Based in London, Alex Kozobolis is an independent photographer, visual artist and film maker who has released several shorts, captured portraits or designed cover artwork for like-minded musicians. The artist is also a self-taught pianist who has over the past number of years collaborated with Lee Chapman or Anna Rose Carter among others and released music in digital format primarily. Following a self-titled modern classical début for 1631 Recordings in 2016, the Weightless EP sees the composer embrace the physical format. Introducing four compositions for solo piano and four remixes, the album was released as Vinyl, CD & Digital on 27 January 2017 last as a joint collaboration between UK-based experimental music label Future Sequence and 1631 Recordings.
Betraying his background as a visual artist, the physical release of the EP has been entirely “composed” visually down to every minute detail – a clear vinyl support and the cover art presented as a diptych announcing two distinct sections.
As hinted by the title of the EP, Weightless is concerned with the absence gravity. Clocking at 2’30’’ or less, the four minimalist vignettes for solo piano are extremely concise and there’s a clear sense that every note has been carefully “weighed” in the process. To emphasise this approach, the microphones capture the breakdown of the process, from the fingers hitting the keys down to the hammers striking the strings and the sound waves every note creates, wrapping each vignette in a floating cocoon of reverberation.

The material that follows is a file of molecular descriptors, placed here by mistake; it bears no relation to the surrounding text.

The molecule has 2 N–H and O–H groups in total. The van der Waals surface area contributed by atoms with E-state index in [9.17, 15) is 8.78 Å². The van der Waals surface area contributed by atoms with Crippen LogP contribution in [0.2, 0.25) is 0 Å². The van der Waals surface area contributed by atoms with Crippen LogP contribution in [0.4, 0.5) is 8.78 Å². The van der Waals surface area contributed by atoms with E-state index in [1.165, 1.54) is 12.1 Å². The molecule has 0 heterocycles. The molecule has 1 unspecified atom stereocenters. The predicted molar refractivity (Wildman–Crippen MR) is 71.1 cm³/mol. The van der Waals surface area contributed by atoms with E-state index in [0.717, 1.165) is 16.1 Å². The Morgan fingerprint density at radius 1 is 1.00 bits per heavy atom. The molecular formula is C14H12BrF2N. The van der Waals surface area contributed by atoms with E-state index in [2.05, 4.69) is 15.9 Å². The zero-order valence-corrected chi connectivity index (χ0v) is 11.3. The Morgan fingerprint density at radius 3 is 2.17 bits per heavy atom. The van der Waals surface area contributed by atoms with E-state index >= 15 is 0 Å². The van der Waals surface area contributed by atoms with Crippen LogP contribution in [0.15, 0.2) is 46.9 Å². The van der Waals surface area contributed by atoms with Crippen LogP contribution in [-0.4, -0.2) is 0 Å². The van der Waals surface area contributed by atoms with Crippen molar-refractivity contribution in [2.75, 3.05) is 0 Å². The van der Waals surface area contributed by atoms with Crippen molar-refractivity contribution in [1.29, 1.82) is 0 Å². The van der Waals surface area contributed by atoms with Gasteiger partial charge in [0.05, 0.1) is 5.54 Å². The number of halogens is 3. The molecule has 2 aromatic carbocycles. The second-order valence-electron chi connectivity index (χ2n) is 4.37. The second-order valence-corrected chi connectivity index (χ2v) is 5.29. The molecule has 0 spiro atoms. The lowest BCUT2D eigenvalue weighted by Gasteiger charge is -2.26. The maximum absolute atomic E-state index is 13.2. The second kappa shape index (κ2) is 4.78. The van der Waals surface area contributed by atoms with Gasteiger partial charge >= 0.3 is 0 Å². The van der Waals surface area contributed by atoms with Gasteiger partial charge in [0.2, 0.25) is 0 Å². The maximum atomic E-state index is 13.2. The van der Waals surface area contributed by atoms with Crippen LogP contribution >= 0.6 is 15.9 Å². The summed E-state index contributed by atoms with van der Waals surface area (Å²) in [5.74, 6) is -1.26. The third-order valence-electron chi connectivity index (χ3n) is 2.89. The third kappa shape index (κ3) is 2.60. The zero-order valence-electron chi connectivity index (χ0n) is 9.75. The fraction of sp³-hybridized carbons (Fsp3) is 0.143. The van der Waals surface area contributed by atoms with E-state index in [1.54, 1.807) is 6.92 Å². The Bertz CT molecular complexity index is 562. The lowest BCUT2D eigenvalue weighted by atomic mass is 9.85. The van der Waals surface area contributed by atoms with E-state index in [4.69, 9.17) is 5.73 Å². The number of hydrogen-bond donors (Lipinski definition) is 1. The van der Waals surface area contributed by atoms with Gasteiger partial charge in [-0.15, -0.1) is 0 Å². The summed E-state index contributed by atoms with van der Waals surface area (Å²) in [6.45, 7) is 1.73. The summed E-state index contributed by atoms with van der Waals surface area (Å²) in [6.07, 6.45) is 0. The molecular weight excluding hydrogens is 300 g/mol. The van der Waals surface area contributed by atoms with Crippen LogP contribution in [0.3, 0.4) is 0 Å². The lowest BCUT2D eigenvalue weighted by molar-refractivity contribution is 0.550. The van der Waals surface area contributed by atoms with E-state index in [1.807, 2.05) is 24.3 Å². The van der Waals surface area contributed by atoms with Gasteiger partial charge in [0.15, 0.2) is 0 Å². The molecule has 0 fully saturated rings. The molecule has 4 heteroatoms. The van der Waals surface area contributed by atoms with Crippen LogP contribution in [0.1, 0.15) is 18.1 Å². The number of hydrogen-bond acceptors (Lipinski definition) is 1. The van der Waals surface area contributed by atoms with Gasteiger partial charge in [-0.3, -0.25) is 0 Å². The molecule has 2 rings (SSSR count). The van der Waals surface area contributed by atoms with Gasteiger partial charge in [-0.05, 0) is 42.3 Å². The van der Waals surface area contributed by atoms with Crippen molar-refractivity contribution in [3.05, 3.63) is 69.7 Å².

The rapid-fire flutter of notes on the title-track evokes the weightless flight of the butterfly or the dragonfly while a stunning choreography by William B. Fowler Jr. for “Closure” decomposes the track into a fluid and airy visual interpretation.
It is common practice for modern classical composers to invite electronic artists to rework their music, but this often happens post-release and the remixes get disseminated on different supports or platforms. On Weightless, Alex Kozobolis submitted his original compositions to four different musicians (Tom Adams, Siavash Amini, Hedia and Transept) and released them on the B side as an integral part of a cohesive record.
Shifting the mood towards ambient electronica, the four remixes paradoxically add density to the work, and three of the four reworks dilate the original tracks into much longer pieces. The shortest track “And Find Yourself” for instance becomes the longest remix in the hands of Iranian musician and producer Siavash Amini. And releasing them in reverse order to the A side generates a fantastic mirror illustration of the original tracks.
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